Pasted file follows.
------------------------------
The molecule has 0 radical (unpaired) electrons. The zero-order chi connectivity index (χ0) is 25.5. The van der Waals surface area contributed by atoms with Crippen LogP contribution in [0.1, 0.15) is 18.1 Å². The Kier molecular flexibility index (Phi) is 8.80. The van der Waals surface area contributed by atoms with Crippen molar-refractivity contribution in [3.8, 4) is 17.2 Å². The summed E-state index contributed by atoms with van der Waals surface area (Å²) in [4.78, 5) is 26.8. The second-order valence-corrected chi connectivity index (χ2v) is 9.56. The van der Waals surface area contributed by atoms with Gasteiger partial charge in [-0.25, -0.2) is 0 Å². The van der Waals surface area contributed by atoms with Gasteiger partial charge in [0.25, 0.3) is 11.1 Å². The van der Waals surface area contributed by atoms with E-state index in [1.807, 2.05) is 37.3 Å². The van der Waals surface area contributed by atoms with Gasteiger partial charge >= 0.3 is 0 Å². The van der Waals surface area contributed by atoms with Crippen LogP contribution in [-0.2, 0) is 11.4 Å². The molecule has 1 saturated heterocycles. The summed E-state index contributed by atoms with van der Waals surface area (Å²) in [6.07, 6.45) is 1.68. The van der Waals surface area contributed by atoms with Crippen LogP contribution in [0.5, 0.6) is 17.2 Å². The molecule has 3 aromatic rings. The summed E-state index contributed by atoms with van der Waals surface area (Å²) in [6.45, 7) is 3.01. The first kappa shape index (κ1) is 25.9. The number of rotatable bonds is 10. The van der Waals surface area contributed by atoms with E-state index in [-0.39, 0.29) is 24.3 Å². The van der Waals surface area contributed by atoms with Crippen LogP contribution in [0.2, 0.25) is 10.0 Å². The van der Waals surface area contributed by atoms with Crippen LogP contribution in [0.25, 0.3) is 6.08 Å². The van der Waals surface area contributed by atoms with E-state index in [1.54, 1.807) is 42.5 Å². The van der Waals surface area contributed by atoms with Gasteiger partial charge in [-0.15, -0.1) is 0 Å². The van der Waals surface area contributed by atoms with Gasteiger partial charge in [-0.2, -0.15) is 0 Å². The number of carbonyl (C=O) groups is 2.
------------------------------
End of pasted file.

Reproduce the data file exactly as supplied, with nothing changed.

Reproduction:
The molecule has 0 radical (unpaired) electrons. The zero-order chi connectivity index (χ0) is 25.5. The van der Waals surface area contributed by atoms with Crippen LogP contribution in [0.1, 0.15) is 18.1 Å². The Kier molecular flexibility index (Phi) is 8.80. The van der Waals surface area contributed by atoms with Crippen molar-refractivity contribution in [3.8, 4) is 17.2 Å². The summed E-state index contributed by atoms with van der Waals surface area (Å²) in [4.78, 5) is 26.8. The second-order valence-corrected chi connectivity index (χ2v) is 9.56. The van der Waals surface area contributed by atoms with Gasteiger partial charge in [-0.25, -0.2) is 0 Å². The van der Waals surface area contributed by atoms with Gasteiger partial charge in [0.25, 0.3) is 11.1 Å². The van der Waals surface area contributed by atoms with E-state index in [1.807, 2.05) is 37.3 Å². The van der Waals surface area contributed by atoms with Gasteiger partial charge >= 0.3 is 0 Å². The van der Waals surface area contributed by atoms with Crippen LogP contribution in [-0.2, 0) is 11.4 Å². The molecule has 1 saturated heterocycles. The summed E-state index contributed by atoms with van der Waals surface area (Å²) in [6.07, 6.45) is 1.68. The van der Waals surface area contributed by atoms with Crippen LogP contribution in [0.5, 0.6) is 17.2 Å². The molecule has 3 aromatic rings. The summed E-state index contributed by atoms with van der Waals surface area (Å²) in [6.45, 7) is 3.01. The first kappa shape index (κ1) is 25.9. The number of rotatable bonds is 10. The van der Waals surface area contributed by atoms with E-state index in [-0.39, 0.29) is 24.3 Å². The van der Waals surface area contributed by atoms with Crippen LogP contribution in [0.2, 0.25) is 10.0 Å². The van der Waals surface area contributed by atoms with Crippen LogP contribution in [0.25, 0.3) is 6.08 Å². The van der Waals surface area contributed by atoms with E-state index in [1.54, 1.807) is 42.5 Å². The van der Waals surface area contributed by atoms with Gasteiger partial charge in [-0.15, -0.1) is 0 Å². The van der Waals surface area contributed by atoms with Gasteiger partial charge in [-0.2, -0.15) is 0 Å². The number of carbonyl (C=O) groups is 2.